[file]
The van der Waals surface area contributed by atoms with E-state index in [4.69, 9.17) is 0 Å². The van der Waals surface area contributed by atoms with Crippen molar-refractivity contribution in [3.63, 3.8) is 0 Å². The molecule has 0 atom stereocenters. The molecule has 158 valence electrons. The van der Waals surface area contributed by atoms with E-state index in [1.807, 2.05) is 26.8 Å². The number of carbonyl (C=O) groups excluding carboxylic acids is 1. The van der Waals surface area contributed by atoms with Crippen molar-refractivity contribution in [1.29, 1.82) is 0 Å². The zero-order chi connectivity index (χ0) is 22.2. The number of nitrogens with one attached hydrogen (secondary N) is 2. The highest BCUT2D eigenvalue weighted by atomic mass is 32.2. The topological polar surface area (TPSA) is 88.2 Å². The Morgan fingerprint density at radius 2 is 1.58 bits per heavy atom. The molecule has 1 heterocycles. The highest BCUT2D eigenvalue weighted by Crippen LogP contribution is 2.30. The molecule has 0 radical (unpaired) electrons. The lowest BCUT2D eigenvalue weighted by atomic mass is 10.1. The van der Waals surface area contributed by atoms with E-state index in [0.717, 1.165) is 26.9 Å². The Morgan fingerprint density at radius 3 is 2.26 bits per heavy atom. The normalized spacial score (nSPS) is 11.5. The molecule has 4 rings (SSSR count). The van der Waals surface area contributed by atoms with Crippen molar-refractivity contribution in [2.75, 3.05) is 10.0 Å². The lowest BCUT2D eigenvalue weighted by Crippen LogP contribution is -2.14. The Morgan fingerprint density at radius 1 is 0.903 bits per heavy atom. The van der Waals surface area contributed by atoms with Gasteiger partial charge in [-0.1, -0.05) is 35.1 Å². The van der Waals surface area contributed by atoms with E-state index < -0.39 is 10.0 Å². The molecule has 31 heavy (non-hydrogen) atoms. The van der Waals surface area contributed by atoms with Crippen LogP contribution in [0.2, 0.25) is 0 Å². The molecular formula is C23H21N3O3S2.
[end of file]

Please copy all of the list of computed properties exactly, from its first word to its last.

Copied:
The van der Waals surface area contributed by atoms with E-state index in [4.69, 9.17) is 0 Å². The van der Waals surface area contributed by atoms with Crippen molar-refractivity contribution in [3.63, 3.8) is 0 Å². The molecule has 0 atom stereocenters. The molecule has 158 valence electrons. The van der Waals surface area contributed by atoms with E-state index in [1.807, 2.05) is 26.8 Å². The number of carbonyl (C=O) groups excluding carboxylic acids is 1. The van der Waals surface area contributed by atoms with Crippen molar-refractivity contribution in [1.29, 1.82) is 0 Å². The zero-order chi connectivity index (χ0) is 22.2. The number of nitrogens with one attached hydrogen (secondary N) is 2. The highest BCUT2D eigenvalue weighted by atomic mass is 32.2. The topological polar surface area (TPSA) is 88.2 Å². The Morgan fingerprint density at radius 2 is 1.58 bits per heavy atom. The molecule has 1 heterocycles. The highest BCUT2D eigenvalue weighted by Crippen LogP contribution is 2.30. The molecule has 0 radical (unpaired) electrons. The lowest BCUT2D eigenvalue weighted by atomic mass is 10.1. The van der Waals surface area contributed by atoms with E-state index in [0.717, 1.165) is 26.9 Å². The Morgan fingerprint density at radius 3 is 2.26 bits per heavy atom. The normalized spacial score (nSPS) is 11.5. The molecule has 4 rings (SSSR count). The van der Waals surface area contributed by atoms with Crippen molar-refractivity contribution in [2.75, 3.05) is 10.0 Å². The lowest BCUT2D eigenvalue weighted by Crippen LogP contribution is -2.14. The Morgan fingerprint density at radius 1 is 0.903 bits per heavy atom. The van der Waals surface area contributed by atoms with Gasteiger partial charge in [-0.1, -0.05) is 35.1 Å². The van der Waals surface area contributed by atoms with E-state index < -0.39 is 10.0 Å². The molecule has 31 heavy (non-hydrogen) atoms. The van der Waals surface area contributed by atoms with Crippen LogP contribution in [0.2, 0.25) is 0 Å². The molecular formula is C23H21N3O3S2.